Monday, September 24, 2007

Some clarity on the structures of power in Iran

Michael Slackman, in the NYTimes [“U.S. Focus on Ahmadinejad Puzzles Iranians”] points out that President Mahmoud Ahmadinejad has less control of affairs in Iran than Americans think he has. The focus on Ahmadinejad, as with Mohammad Khattami, conceals the real structures of power in the system. Ayatollah Khamenei is in fact the "real power" in this system, but even he has to be responsive to another "real force" in the system, the powerful wealthy elite that is benefiting from the present system. It turns out that money, as elsewhere, has a grip on a state that claims to be essentially driven by ideological concerns. Here are some choice quotes from Slackman.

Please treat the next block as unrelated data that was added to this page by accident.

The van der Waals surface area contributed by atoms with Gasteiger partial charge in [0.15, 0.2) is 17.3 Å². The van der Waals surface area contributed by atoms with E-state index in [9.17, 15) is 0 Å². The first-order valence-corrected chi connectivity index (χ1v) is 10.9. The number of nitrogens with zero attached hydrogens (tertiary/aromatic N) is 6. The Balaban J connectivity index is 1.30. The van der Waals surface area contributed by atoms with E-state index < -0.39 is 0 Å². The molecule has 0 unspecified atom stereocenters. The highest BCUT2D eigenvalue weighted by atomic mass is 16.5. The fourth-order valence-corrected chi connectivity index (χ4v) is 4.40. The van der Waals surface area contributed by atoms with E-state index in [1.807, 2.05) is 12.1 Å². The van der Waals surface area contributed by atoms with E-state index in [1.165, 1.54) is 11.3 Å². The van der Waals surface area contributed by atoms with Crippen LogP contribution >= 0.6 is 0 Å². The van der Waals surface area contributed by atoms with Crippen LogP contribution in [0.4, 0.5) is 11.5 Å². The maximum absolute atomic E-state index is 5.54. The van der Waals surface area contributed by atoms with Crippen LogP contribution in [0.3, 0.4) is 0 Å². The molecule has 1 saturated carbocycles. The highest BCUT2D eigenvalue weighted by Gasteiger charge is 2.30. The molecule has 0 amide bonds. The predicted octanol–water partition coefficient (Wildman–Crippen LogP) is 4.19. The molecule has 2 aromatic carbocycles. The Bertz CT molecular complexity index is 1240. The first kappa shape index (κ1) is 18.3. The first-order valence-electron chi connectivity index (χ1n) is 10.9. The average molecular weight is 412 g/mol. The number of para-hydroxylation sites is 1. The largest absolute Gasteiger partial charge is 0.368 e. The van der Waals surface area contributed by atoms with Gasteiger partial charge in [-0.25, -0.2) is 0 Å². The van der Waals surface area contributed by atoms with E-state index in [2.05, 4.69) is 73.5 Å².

. . . Unlike in the United States, in Iran the president is not the head of state nor the commander in chief. That status is held by Ayatollah Ali Khamenei, the supreme leader, whose role combines civil and religious authority. At the moment, this president’s power comes from two sources, they say: the unqualified support of the supreme leader, and the international condemnation he manages to generate when he speaks up. … in Iran, what matters is ideology — Islamic revolutionary ideology, according to politicians and political analysts here. Nearly 30 years after the shah fell in a popular revolt, Iran’s supreme leader also holds title of guardian of the revolution. . . . Mr. Ahmadinejad’s power stems not from his office per se, but from the refusal of his patron, Ayatollah Khamenei, and some hard-line leaders, to move beyond Iran’s revolutionary identity, which makes full relations with the West impossible. There are plenty of conservatives and hard-liners who take a more pragmatic view, wanting to retain “revolutionary values” while integrating Iran with the world, at least economically. But they are not driving the agenda these days, and while that could change, it will not be the president who makes that call. … “Iran has never been interested in reaching an accommodation with the United States,” the Iranian political scientist said. “It cannot reach an accommodation as long as it retains the current structure.” … while ideology defines the state, the revolution has allowed a particular class to grow wealthy and powerful. … His talk of economic justice and a redistribution of wealth, for example, ran into a wall of existing vested interests, including powerful clergy members and military leaders. . . . In the long run, political analysts here say, a desire to preserve those vested interests will drive Iran’s agenda. That means that the allegiance of the political elite is to the system, not a particular president. If this president were ever perceived as outlasting his usefulness, he would probably take his place in history beside other presidents who failed to change the orientation of the system. . . . . Iranians will go to the polls in less than two years to select a president. There are so many pressures on the electoral system here, few people expect an honest race. The Guardian Council, for example, controlled by hard-liners, must approve all candidates. . . . “The situation will get worse and worse,” said Saeed Leylaz, an economist and former government official. “We are moving to a point where no internal force can change things.”

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